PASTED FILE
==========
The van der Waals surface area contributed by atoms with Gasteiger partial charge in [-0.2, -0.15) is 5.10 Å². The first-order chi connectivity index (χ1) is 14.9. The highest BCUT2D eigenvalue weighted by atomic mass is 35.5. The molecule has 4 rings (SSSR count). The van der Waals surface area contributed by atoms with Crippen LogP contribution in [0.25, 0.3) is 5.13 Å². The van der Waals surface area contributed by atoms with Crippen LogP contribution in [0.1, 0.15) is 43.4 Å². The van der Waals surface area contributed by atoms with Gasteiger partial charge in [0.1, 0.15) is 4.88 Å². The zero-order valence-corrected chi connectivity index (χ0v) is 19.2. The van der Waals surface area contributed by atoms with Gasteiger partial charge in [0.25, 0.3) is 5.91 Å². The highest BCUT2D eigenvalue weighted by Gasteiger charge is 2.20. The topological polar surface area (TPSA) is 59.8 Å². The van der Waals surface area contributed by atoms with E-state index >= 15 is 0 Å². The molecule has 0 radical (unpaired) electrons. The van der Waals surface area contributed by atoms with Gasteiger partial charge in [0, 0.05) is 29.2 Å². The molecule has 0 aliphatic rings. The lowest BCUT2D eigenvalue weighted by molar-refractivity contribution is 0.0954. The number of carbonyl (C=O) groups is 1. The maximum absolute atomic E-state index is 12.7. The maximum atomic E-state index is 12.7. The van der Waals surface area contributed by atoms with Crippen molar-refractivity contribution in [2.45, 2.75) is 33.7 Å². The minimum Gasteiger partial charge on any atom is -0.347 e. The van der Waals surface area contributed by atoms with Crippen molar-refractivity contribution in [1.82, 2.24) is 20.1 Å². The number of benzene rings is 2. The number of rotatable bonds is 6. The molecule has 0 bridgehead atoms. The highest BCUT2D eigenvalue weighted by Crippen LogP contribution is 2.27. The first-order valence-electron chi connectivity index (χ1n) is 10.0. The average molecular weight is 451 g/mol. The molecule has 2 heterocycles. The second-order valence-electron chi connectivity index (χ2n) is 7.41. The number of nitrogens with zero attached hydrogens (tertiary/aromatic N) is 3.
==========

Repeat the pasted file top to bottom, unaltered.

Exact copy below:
The van der Waals surface area contributed by atoms with Gasteiger partial charge in [-0.2, -0.15) is 5.10 Å². The first-order chi connectivity index (χ1) is 14.9. The highest BCUT2D eigenvalue weighted by atomic mass is 35.5. The molecule has 4 rings (SSSR count). The van der Waals surface area contributed by atoms with Crippen LogP contribution in [0.25, 0.3) is 5.13 Å². The van der Waals surface area contributed by atoms with Crippen LogP contribution in [0.1, 0.15) is 43.4 Å². The van der Waals surface area contributed by atoms with Gasteiger partial charge in [0.1, 0.15) is 4.88 Å². The zero-order valence-corrected chi connectivity index (χ0v) is 19.2. The van der Waals surface area contributed by atoms with Gasteiger partial charge in [0.25, 0.3) is 5.91 Å². The highest BCUT2D eigenvalue weighted by Gasteiger charge is 2.20. The topological polar surface area (TPSA) is 59.8 Å². The van der Waals surface area contributed by atoms with E-state index >= 15 is 0 Å². The molecule has 0 radical (unpaired) electrons. The van der Waals surface area contributed by atoms with Gasteiger partial charge in [0, 0.05) is 29.2 Å². The molecule has 0 aliphatic rings. The lowest BCUT2D eigenvalue weighted by molar-refractivity contribution is 0.0954. The number of carbonyl (C=O) groups is 1. The maximum absolute atomic E-state index is 12.7. The maximum atomic E-state index is 12.7. The van der Waals surface area contributed by atoms with Crippen molar-refractivity contribution in [2.45, 2.75) is 33.7 Å². The minimum Gasteiger partial charge on any atom is -0.347 e. The van der Waals surface area contributed by atoms with Crippen molar-refractivity contribution in [1.82, 2.24) is 20.1 Å². The number of benzene rings is 2. The number of rotatable bonds is 6. The molecule has 0 bridgehead atoms. The highest BCUT2D eigenvalue weighted by Crippen LogP contribution is 2.27. The first-order valence-electron chi connectivity index (χ1n) is 10.0. The average molecular weight is 451 g/mol. The molecule has 2 heterocycles. The second-order valence-electron chi connectivity index (χ2n) is 7.41. The number of nitrogens with zero attached hydrogens (tertiary/aromatic N) is 3.